Oil Prces are Heading Downward

  • Copper declined to near a one-month low in London, as the spread of COVID-19 in China weighs on the demand outlook. Base metals have come under pressure in recent weeks as authorities in China race to contain an outbreak of the virus and investors across global markets weigh the risks that localized lockdowns could disrupt both demand and supply in key industrial areas and logistics hubs.

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  • Of the cryptocurrencies tracked by CoinMarketCap, the worst performing for the week was Bitcoin Networks, down 97.59%.
  • According to a statement distributed to Australian investors by the Australian Securities and Investments Commission (ASIC), many investors have experienced significant losses after trading cryptocurrency financial products such as options, futures, and leveraged tokens. Many of these can be attributed to “excessive leverage, platform outages, or unfair liquidations.” Due to this information, the regulator is now issuing warnings about unlicensed entities that offer these financial products as they gain in popularity.
  • Poly Network, the China-based blockchain protocol exploited earlier this month for more than $600 million, said on Thursday that it sent a bounty worth nearly $500,000 to the attacker, reports CoinDesk, and that most of the looted cryptocurrency has now been fully recovered. Unfortunately, the attacker has yet to provide the key needed to unlock the remaining $141 million.


  • Walmart Inc. is looking to hire a cryptocurrency expert to develop a blockchain strategy, writes Bloomberg, joining a growing number of major corporations exploring the feasibility of digital currencies like Bitcoin or Ethereum. According to the posted job description, the position will be responsible for “developing digital currency strategy and product roadmap,” and identifying “crypto-related investments and partnerships.”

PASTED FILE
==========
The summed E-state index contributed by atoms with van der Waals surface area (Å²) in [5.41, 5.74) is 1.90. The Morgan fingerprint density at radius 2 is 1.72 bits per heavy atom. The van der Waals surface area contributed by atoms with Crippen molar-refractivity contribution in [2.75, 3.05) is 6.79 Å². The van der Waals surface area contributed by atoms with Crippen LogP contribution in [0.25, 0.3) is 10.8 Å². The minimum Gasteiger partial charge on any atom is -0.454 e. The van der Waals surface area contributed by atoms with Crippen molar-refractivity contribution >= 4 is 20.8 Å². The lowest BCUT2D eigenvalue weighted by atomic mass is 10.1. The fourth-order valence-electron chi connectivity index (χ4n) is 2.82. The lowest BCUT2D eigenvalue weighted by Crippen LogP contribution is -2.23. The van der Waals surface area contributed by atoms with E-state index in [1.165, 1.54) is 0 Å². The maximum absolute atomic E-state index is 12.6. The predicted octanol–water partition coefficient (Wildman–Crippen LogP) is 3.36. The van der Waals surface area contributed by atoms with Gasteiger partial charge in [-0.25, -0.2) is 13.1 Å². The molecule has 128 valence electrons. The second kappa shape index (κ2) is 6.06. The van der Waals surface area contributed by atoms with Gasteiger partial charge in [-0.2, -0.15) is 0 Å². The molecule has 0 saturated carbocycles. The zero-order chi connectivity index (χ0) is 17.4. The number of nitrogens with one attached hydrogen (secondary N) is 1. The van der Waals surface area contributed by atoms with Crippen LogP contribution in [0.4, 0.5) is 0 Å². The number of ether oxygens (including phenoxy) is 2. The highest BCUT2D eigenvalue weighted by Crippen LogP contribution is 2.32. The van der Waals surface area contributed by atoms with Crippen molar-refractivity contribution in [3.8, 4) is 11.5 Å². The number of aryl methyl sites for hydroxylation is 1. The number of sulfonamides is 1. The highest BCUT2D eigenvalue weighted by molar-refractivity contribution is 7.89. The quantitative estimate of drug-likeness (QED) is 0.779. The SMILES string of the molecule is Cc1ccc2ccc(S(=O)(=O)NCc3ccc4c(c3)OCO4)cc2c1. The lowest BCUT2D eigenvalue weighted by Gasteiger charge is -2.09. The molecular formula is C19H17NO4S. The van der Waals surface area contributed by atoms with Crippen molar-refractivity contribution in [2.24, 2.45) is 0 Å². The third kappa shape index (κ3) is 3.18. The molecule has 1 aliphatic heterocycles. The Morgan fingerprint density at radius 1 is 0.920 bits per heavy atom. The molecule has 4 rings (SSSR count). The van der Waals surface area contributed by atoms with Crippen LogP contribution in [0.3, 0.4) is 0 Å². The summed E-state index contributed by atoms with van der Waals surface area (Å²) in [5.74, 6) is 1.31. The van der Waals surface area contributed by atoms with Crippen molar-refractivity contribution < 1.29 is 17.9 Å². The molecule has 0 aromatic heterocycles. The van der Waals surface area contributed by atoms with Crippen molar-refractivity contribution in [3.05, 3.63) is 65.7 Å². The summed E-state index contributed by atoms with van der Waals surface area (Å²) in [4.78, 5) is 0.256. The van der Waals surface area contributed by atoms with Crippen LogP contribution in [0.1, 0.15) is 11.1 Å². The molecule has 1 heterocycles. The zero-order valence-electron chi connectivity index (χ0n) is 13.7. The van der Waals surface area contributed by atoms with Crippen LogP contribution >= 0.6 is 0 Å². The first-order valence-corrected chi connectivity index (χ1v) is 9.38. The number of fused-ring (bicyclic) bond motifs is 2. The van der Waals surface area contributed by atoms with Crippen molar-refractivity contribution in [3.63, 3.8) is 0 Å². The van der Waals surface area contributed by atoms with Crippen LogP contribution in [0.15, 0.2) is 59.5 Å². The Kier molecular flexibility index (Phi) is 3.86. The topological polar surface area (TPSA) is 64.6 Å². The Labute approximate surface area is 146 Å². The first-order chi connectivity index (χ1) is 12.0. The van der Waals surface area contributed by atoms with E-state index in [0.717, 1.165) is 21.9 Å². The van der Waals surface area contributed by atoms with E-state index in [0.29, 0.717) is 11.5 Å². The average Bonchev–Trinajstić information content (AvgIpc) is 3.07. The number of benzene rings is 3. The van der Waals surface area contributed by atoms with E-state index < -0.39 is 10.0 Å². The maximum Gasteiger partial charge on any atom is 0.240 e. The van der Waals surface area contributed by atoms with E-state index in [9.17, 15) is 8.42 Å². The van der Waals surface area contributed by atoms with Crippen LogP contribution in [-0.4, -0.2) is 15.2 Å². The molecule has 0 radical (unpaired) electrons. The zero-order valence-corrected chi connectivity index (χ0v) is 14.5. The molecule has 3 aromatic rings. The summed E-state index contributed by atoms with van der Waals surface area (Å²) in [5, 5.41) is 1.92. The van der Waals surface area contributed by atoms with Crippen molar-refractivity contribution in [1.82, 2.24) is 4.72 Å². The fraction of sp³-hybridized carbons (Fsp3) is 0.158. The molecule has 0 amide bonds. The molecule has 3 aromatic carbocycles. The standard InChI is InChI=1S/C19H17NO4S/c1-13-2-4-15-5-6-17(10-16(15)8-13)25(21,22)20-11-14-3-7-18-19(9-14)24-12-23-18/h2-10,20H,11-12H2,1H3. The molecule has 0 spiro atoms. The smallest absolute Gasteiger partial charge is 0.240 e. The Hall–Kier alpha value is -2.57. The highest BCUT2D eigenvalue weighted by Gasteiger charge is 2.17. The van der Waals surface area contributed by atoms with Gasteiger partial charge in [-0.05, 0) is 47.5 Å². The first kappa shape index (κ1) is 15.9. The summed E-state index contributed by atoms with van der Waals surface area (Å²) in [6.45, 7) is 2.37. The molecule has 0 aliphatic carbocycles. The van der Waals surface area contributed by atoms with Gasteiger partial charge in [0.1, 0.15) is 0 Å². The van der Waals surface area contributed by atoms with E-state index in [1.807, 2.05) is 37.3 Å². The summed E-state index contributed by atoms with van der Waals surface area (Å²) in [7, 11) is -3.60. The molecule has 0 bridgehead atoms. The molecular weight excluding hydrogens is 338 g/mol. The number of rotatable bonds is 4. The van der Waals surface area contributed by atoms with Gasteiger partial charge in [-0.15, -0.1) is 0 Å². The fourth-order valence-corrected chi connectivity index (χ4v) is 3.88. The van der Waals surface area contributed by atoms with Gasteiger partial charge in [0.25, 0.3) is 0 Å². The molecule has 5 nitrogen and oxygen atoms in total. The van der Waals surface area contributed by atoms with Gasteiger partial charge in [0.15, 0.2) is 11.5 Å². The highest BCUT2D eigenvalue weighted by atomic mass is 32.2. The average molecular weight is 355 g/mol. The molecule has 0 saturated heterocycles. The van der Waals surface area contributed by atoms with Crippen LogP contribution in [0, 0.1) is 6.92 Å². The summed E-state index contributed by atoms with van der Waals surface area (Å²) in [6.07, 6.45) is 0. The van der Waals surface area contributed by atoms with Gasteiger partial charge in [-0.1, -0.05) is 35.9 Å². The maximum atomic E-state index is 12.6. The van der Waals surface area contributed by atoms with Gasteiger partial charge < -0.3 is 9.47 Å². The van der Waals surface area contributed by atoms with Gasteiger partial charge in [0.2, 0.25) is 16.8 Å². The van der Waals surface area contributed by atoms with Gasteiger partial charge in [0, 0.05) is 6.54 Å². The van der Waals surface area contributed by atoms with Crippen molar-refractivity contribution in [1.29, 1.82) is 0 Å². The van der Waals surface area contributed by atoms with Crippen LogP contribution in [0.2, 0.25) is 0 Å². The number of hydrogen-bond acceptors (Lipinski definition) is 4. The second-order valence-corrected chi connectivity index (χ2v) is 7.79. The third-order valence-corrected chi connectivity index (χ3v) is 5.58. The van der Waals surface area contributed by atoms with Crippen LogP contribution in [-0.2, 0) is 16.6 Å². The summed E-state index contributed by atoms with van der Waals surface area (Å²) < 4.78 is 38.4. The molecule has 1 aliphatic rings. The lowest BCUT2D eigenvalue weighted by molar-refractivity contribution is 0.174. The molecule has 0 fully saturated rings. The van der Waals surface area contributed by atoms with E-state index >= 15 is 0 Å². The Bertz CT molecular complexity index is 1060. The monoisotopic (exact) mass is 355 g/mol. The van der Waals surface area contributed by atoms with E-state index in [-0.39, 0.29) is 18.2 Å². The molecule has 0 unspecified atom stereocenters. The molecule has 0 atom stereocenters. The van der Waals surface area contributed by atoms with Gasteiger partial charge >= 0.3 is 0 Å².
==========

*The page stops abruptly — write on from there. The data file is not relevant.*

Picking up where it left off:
• HIVE Blockchain Technologies, a public mining company listed on the Nasdaq (HVBT) and Toronto Venture (HIVE) exchanges, announced the appointment of Aydin Kilic as President and Chief Operating Officer of the company this week. Mr. Kilic, who founded Fortress Blockchain Corp. in 2017, will now oversee all of HIVE’s operational activities across its facilities in Canada, Iceland, and Sweden. In the U.S., a top regulator signaled a path towards approval for Bitcoin ETFs. ProShares, Investco, VanEck, Valkyrie Digital Assets, and Galaxy Digital have all filed plans for Bitcoin futures ETFs. Last month, the SEC approved the first U.S. Bitcoin-futures-based mutual fund, which is currently up and trading.
  • Jack Dorsey, CEO of Square Inc., and Facebook’s Mark Zuckerberg may be making big plans in the cryptocurrency space, writes Bloomberg, but Ethereum inventor Vitalik Buterin is skeptical if they can gain traction. Buterin casts doubt on Dorsey’s plan for the company to create a new business focused on decentralized financial services that use Bitcoin. As seen in the chart below, Ethereum currently outperforms both Square and Facebook. Time will tell if the opportunity still exists for these names.

Ether has significantly outperformed stocks like Facebook and Square


  • The Chinese central bank’s branch of Shenzhen ordered almost a dozen companies operating in the technology hub to remedy illegal activities related to cryptocurrencies, according to Bloomberg, signaling an intensifying crackdown on digital assets. The People’s Bank of China (PBOC) “cleaned up” 11 firms allegedly involved in illegal activities. China has launched a new campaign against cryptos this year, the article continues, acting against miners and imposing curbs on crypto banking services and trading.